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For Immediate Release

Press Release

CBO Report: Rich Get Richer, Poor Get Poorer

BURLINGTON, Vt. -

Total wealth in the United States doubled between 1989 and 2013, but the wealth of the American family right in the middle of the economy barely budged in that time, according to a new report prepared by the Congressional Budget Office for U.S. Sen. Bernie Sanders (I-Vt.). 

“Over the period from 1989 through 2013, family wealth grew at significantly different rates for different segments of the U.S. population,” CBO wrote. “The distribution of wealth among the nation’s families was more unequal in 2013 than it had been in 1989.”

“The reality, as this report makes clear, is that since the 1980s there has been an enormous transfer of wealth from the middle class and the poor to the wealthiest people in this country,” Sanders said. “There is something profoundly wrong when the rich keep getting richer and virtually everyone else gets poorer. That is unacceptable, and that has got to change.”

As of 2013, the top 10 percent of families owned three-quarters of total family wealth in the United States. The average wealth of the top 10 percent was $4 million, but families in the bottom 25 percent were $13,000 in debt on average. 

Although CBO did not look at the wealth of the top one-tenth of 1 percent, Emmanuel Saez and Gabriel Zucman found that the top one-tenth of 1 percent now owns almost as much wealth as the bottom 90 percent.

While the top 10 percent of families have vastly increased their share of wealth, the bottom 25 percent has suffered enormously. Since 1989, the amount owed by indebted American families tripled. In 2013, families in the bottom 25 percent were $13,000 in debt, on average, whereas they had virtually no debt in 2001. A total of 15 million families were in debt in 2013, with an average indebtedness of $32,000.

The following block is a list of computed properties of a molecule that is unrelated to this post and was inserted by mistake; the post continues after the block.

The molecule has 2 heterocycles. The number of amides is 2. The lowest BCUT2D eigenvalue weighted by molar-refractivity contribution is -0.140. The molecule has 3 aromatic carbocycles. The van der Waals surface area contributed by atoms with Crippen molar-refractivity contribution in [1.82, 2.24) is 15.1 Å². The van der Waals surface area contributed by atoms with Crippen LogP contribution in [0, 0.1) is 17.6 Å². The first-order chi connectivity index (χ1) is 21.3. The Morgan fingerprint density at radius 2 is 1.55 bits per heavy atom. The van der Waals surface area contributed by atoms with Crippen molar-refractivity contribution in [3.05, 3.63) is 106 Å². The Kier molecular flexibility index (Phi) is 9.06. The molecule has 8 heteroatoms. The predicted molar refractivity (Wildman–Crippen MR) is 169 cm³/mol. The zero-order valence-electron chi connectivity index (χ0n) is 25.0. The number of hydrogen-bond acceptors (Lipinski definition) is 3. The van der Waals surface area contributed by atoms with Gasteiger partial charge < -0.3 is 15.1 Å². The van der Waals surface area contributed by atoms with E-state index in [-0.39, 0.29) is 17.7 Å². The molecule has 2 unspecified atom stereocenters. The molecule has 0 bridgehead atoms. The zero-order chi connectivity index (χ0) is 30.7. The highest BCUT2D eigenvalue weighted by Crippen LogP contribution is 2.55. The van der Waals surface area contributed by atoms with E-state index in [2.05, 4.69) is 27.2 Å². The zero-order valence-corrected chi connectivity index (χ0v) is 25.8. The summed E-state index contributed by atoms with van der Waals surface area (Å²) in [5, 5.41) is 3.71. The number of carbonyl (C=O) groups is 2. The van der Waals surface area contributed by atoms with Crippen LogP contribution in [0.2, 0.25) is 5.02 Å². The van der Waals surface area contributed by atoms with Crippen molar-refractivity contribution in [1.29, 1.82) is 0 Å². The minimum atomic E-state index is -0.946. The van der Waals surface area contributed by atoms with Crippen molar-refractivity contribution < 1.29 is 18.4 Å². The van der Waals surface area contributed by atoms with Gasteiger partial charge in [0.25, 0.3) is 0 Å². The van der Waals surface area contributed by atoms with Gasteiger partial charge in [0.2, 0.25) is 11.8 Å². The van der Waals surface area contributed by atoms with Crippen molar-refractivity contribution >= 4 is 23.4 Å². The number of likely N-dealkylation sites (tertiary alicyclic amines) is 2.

Higher education plays a key role in determining family wealth, according to the report. In 2013, households headed by someone with a college degree had four times more wealth than households headed by an individual with a high school degree.

But student loan debt was largely responsible for the increase in debt among the bottom 25 percent of families. Between 2007 and 2013 “the share of families with student debt increased from 25 percent to 36 percent, and the average amount increased from $24,000 to $36,000,” CBO wrote. The percentage of indebted families with outstanding student debt rose from 56 percent in 2007 to 64 percent in 2013, and their average student loan balances increased from $29,000 to $41,000. 

“If we are going to reduce wealth inequality in this country, we must make public colleges and universities tuition-free and substantially lower student loan interest rates so that millions of young people do not leave school with a mountain of debt that burdens them for decades,” Sanders said. 

Young and middle-aged Americans have seen the fewest gains of any age group in America. Only families headed by someone over the age of 65 have more wealth today than they did in 1989.

To read the CBO report, click here.

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